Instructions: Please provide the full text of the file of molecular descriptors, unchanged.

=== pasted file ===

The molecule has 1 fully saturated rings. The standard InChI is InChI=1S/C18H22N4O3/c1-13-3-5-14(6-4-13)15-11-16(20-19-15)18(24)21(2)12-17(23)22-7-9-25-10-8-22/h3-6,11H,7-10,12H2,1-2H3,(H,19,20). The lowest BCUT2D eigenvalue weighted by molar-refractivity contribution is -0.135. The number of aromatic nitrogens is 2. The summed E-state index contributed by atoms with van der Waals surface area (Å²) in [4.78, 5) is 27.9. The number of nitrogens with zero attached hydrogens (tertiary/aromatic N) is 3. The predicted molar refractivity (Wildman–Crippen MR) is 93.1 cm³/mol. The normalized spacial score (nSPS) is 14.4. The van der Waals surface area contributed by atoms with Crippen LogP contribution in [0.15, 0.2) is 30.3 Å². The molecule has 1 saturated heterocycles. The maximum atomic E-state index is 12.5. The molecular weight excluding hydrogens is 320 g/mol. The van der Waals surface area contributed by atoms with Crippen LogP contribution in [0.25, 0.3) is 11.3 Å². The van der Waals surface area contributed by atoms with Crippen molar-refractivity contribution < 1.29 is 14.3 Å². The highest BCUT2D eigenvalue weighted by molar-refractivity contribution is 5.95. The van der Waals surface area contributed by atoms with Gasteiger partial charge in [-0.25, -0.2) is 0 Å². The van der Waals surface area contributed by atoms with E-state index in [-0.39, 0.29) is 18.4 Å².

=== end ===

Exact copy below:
The molecule has 1 fully saturated rings. The standard InChI is InChI=1S/C18H22N4O3/c1-13-3-5-14(6-4-13)15-11-16(20-19-15)18(24)21(2)12-17(23)22-7-9-25-10-8-22/h3-6,11H,7-10,12H2,1-2H3,(H,19,20). The lowest BCUT2D eigenvalue weighted by molar-refractivity contribution is -0.135. The number of aromatic nitrogens is 2. The summed E-state index contributed by atoms with van der Waals surface area (Å²) in [4.78, 5) is 27.9. The number of nitrogens with zero attached hydrogens (tertiary/aromatic N) is 3. The predicted molar refractivity (Wildman–Crippen MR) is 93.1 cm³/mol. The normalized spacial score (nSPS) is 14.4. The van der Waals surface area contributed by atoms with Crippen LogP contribution in [0.15, 0.2) is 30.3 Å². The molecule has 1 saturated heterocycles. The maximum atomic E-state index is 12.5. The molecular weight excluding hydrogens is 320 g/mol. The van der Waals surface area contributed by atoms with Crippen LogP contribution in [0.25, 0.3) is 11.3 Å². The van der Waals surface area contributed by atoms with Crippen molar-refractivity contribution < 1.29 is 14.3 Å². The highest BCUT2D eigenvalue weighted by molar-refractivity contribution is 5.95. The van der Waals surface area contributed by atoms with Gasteiger partial charge in [-0.25, -0.2) is 0 Å². The van der Waals surface area contributed by atoms with E-state index in [-0.39, 0.29) is 18.4 Å².